Tarot Deck Popularity

Here we see the two most popular Tarot decks in the world: the Rider-Waite-Smith Tarot and the Thoth Tarot. I always liked the Thoth, despite lamenting its creators’ decision to steer clear of scenic Minors, but it took me a long time to warm up to the RWS. For one thing, I don’t love the artwork, which is a personal response…but for another, it’s so omnipresent in Tarot that I was sort of quietly rebelling against this idea that if you want to be a Tarot person, you must embrace the RWS (and that idea does get expressed out there in Tarot circles…).

I should explain. I have this personal, knee-jerk response such that when the world seems to unify and embrace something as one…it rubs me the wrong way. When something feels “too popular” to me, I feel repelled by it. And it’s not even the thing itself that repels me, but the response to the thing, which isn’t even the thing’s fault. And yet there it is, that response. Like, as I told someone yesterday, I’m sure Adele is super-talented and a real nice lady and all, but I won’t be able to listen to her until probably around 2020, 2021 – after the uproar has had the chance to die down a bit.

So I’m wondering if other people are drawn to, or repelled from, different Tarot decks due at least in part to their popularity levels. Do you flee in horror from Instagram images featuring the Wild Unknown simply because that deck has become so inescapable? Are you drawn to indie-created fringe decks precisely because they’re so below the radar? Or does none of this ever enter into the analysis for you, and you just buy whatever decks appeal to you based solely on their own merits, and it doesn’t matter to you whether they’re Wild Unknown-popular or wildly unknown…?


10 thoughts on “Tarot Deck Popularity

  1. I sometimes react like that, like, “What’s the big deal with _____?!” Not so much about Tarot decks, though. If I see a lot of photos of a deck and it “speaks to me”, I’ll probably buy it or put it on my wish list. One deck that I got wrapped up into buying because of all the pretty pictures was the Shadowscapes and as much as I try to connect with it, we don’t get along all that great but I can’t get myself to find it a new home…?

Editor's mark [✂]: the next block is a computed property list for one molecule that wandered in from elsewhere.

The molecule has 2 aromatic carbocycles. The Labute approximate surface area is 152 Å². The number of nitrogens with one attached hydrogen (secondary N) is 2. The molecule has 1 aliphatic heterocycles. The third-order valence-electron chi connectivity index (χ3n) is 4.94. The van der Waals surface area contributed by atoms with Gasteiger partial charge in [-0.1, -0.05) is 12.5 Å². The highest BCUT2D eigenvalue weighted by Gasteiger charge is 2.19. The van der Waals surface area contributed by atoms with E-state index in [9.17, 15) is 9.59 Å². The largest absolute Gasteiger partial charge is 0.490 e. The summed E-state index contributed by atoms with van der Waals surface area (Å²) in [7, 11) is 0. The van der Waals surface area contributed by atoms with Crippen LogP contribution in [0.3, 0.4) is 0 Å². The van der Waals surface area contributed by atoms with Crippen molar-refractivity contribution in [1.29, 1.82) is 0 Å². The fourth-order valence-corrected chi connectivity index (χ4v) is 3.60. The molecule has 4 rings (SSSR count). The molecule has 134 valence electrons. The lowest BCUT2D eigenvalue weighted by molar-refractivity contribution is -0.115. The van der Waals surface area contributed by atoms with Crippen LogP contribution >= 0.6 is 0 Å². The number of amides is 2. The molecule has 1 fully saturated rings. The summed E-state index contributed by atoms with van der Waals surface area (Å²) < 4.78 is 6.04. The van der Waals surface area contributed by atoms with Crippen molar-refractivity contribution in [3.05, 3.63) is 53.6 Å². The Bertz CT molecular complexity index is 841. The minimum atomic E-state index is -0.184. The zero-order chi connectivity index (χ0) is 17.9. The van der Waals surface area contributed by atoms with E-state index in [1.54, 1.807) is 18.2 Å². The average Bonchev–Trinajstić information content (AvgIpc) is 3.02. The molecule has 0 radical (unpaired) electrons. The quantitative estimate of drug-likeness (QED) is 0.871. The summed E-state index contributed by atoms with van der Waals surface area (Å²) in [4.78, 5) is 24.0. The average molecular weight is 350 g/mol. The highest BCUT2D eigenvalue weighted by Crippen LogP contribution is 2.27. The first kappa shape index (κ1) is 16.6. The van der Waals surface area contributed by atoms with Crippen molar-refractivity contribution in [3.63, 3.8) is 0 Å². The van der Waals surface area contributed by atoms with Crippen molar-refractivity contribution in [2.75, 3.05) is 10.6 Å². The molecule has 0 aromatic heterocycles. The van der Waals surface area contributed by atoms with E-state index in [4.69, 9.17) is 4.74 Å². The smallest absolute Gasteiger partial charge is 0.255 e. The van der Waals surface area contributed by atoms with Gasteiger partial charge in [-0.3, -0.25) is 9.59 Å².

I find that I do prefer indie decks because I enjoy supporting artists and seeing their interpretations of the cards (the Linestrider was, unknowingly, my gateway to that).

    And I share the same feelings as you about Adele 😉

    1. You know, I never had much interest in the Shadowscapes deck until I went to this Tarot group, and one of the women there was using it. A couple of the cards suddenly caught my attention, and they stayed on my mind for a few days, until I ultimately broke down and bought it. And then I found that I couldn’t read very well with it at all. I still like the artwork, after that odd “awakening” to it that I experienced at that group meeting…but yeah, I don’t get much from the images when I actually try to use the deck…

      And you’re the second person today who said they feel that way about Adele! No offense to Adele herself, but yeah…I could do with a bit less fanfare at this point…

  2. I’m with you: I just saw The Matrix last year (to a rousing chorus of “Yeah…and?”). I have not read a single Harry Potter book or seen any of the movies (or the glittery vampire thing, or this thing with the made up bird name….). In all those cases I probably never will, because the most sure way to prevent me from doing something of that sort is to have a whole bunch of people telling me I just *have* to. Well, no, actually I don’t. And I haven’t been a teenager in a long time, either.

    Only tangentially associated with that, I’ve never owned a Rider-Waite deck in about 30 years of on/off reading. That’s really not a matter of popularity; I just don’t like the art much. The International Icon Tarot does kind of tickle me, though. 🙂

    Art on decks can be strange (I’m looking at you again, Blake!) and I still like and use them, but two things will turn me off cold: Art I find repellent for whatever reason, and decks that are clearly done with little or no concern for the meanings of the cards to turn a quick buck (Manara Tarot on both counts).

    1. Yes, exactly: I’ve seen/read no Harry Potter, no Hunger Games, no Girls with Dragon Tattoos, no Twilight… I figure I’ll possibly get around to them all at some point, but I feel no sense of urgency about it. Like, *at all*…

      Yeah, I’m not a fan of the RWS artwork, either. I’ve done way more of an in-depth study of it in the last year than I had done in all my previous Tarot years combined, and I’ve come to really appreciate just how much symbolism is packed into it…but the pictures themselves kind of turn me off to this day.